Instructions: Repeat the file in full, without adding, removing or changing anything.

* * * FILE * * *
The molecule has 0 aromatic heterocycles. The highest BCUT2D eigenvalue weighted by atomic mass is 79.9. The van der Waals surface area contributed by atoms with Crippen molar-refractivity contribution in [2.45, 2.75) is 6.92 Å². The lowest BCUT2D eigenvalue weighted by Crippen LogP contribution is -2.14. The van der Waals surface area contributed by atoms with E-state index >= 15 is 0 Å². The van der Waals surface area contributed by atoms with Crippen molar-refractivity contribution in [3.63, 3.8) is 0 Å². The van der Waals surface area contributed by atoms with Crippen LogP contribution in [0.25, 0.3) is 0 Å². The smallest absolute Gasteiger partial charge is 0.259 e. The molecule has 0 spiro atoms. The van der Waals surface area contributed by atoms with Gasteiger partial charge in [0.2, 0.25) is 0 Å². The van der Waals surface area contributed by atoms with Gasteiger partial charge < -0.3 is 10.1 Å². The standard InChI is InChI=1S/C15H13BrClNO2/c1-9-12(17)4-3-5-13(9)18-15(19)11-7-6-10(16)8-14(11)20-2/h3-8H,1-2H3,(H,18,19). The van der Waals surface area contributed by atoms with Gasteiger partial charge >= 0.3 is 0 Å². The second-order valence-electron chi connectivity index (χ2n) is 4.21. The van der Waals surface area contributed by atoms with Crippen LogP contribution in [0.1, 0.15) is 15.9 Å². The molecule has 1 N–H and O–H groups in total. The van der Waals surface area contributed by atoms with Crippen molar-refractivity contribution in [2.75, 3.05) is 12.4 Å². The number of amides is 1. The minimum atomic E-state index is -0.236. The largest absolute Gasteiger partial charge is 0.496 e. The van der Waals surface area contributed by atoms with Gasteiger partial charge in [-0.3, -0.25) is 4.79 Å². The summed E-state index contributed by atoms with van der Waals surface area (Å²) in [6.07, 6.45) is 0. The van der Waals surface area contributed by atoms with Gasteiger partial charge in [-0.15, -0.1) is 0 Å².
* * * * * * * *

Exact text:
The molecule has 0 aromatic heterocycles. The highest BCUT2D eigenvalue weighted by atomic mass is 79.9. The van der Waals surface area contributed by atoms with Crippen molar-refractivity contribution in [2.45, 2.75) is 6.92 Å². The lowest BCUT2D eigenvalue weighted by Crippen LogP contribution is -2.14. The van der Waals surface area contributed by atoms with E-state index >= 15 is 0 Å². The van der Waals surface area contributed by atoms with Crippen molar-refractivity contribution in [3.63, 3.8) is 0 Å². The van der Waals surface area contributed by atoms with Crippen LogP contribution in [0.25, 0.3) is 0 Å². The smallest absolute Gasteiger partial charge is 0.259 e. The molecule has 0 spiro atoms. The van der Waals surface area contributed by atoms with Gasteiger partial charge in [0.2, 0.25) is 0 Å². The van der Waals surface area contributed by atoms with Gasteiger partial charge < -0.3 is 10.1 Å². The standard InChI is InChI=1S/C15H13BrClNO2/c1-9-12(17)4-3-5-13(9)18-15(19)11-7-6-10(16)8-14(11)20-2/h3-8H,1-2H3,(H,18,19). The van der Waals surface area contributed by atoms with Gasteiger partial charge >= 0.3 is 0 Å². The second-order valence-electron chi connectivity index (χ2n) is 4.21. The van der Waals surface area contributed by atoms with Crippen LogP contribution in [0.1, 0.15) is 15.9 Å². The molecule has 1 N–H and O–H groups in total. The van der Waals surface area contributed by atoms with Crippen molar-refractivity contribution in [2.75, 3.05) is 12.4 Å². The number of amides is 1. The minimum atomic E-state index is -0.236. The largest absolute Gasteiger partial charge is 0.496 e. The van der Waals surface area contributed by atoms with Gasteiger partial charge in [-0.3, -0.25) is 4.79 Å². The summed E-state index contributed by atoms with van der Waals surface area (Å²) in [6.07, 6.45) is 0. The van der Waals surface area contributed by atoms with Gasteiger partial charge in [-0.15, -0.1) is 0 Å².